Letting down the marshes

Posted 6 September 2007

Aerial view of the northern Macquarie Marshes, 1996. Water in this region is now severely reduced

Photographs by Grenville Turner

The demise of the Macquarie Marshes in NSW, an internationally significant wetland, highlights a critical breakdown in habitat management across vested interests and the price of prioritising water extraction for commercial use above environmental allocations. Gail Liston-Burgess investigates.

As part of the Macquarie River system, rising above Bathurst and the Central Tablelands of north-west NSW, there was a time when the vast 220 000 hectare expanse of the Macquarie Marshes was home to Australia's greatest diversity of waterbirds and a wide range of other flora and fauna, including stands of stately river red gums.

In 1986, this vibrant, semi-permanent habitat was registered to the List of Wetlands of International Importance (commonly known as the Ramsar Convention), as a site of global ecological significance under Australia's stewardship.

Today, the northern Macquarie Marshes are struggling to survive and the southern Macquarie Marshes are all but gone - a wasteland of cracked and broken earth, littered with the blanched shells of freshwater mussels and bordered by the skeletons of river red gums whose dead branches no longer support the nests of migrating birds or shelter native fish.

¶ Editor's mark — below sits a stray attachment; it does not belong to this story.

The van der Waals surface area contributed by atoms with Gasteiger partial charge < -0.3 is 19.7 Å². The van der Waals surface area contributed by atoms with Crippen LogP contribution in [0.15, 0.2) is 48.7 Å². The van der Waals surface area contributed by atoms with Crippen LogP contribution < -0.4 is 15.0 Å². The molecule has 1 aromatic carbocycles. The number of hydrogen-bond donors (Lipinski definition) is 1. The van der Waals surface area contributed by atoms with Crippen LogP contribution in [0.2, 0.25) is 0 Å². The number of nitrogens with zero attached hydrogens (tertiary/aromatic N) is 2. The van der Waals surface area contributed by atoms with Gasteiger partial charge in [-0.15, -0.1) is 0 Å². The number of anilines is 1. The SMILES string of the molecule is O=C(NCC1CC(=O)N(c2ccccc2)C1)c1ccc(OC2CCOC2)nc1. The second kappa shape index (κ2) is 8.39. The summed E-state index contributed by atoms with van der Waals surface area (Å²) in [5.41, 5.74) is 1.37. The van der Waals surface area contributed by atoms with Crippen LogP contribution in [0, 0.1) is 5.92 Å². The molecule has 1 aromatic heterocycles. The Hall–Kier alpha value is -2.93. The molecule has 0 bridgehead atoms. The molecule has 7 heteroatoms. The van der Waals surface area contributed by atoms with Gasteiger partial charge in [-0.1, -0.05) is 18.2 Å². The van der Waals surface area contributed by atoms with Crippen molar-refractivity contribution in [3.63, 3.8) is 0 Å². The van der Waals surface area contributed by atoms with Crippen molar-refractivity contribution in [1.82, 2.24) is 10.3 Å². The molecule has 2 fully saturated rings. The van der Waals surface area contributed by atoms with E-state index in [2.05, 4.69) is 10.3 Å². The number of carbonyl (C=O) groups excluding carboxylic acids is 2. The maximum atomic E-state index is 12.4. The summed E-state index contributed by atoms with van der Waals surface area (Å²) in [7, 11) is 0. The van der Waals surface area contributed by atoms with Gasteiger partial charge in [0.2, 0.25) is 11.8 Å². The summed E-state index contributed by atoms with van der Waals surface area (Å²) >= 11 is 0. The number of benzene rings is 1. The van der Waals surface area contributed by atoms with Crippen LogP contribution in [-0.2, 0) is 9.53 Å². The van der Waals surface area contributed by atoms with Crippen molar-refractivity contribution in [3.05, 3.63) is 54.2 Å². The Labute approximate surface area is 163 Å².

What has happened to this once-vigorous landscape?

Ray Jones has witnessed the myriad of changes in management and the physical face of the Macquarie Marshes during his 18-year tenure as Senior Field Officer for National Parks and Wildlife under the NSW Department of Environment and Conservation and Climate Change (DECC).

'I wish I could be positive,' he said with arms outstretched, gesturing to a desolate tract that once supported massive reed beds and was home to waterbirds, frogs, red-bellied black snakes and an ecological system unique in Australia. 'But we are on a downhill slope now. This marsh cannot exist without water.'

His job this particular day was to assist photographer Grenville Turner to recapture a sequence of images of the marshland shot during an earlier campaign in 1996. Both men were silent as the camera was positioned to focus on the forest of dead river red gums, a stand Jones told us was more than 100 years old. In 1996 it was alive and flourishing.

'When you have seen the changes I have seen,' he said shaking his head, 'it's upsetting. We have to halt the decline, but to do that we have to see a complete changeof thinking.'

Former NSW Minister for the Environment, Bob Debus, reflected the same concern. During his eight years in the NSW State Government, he had championed the cause of this habitat whose water has served multiple competing interests.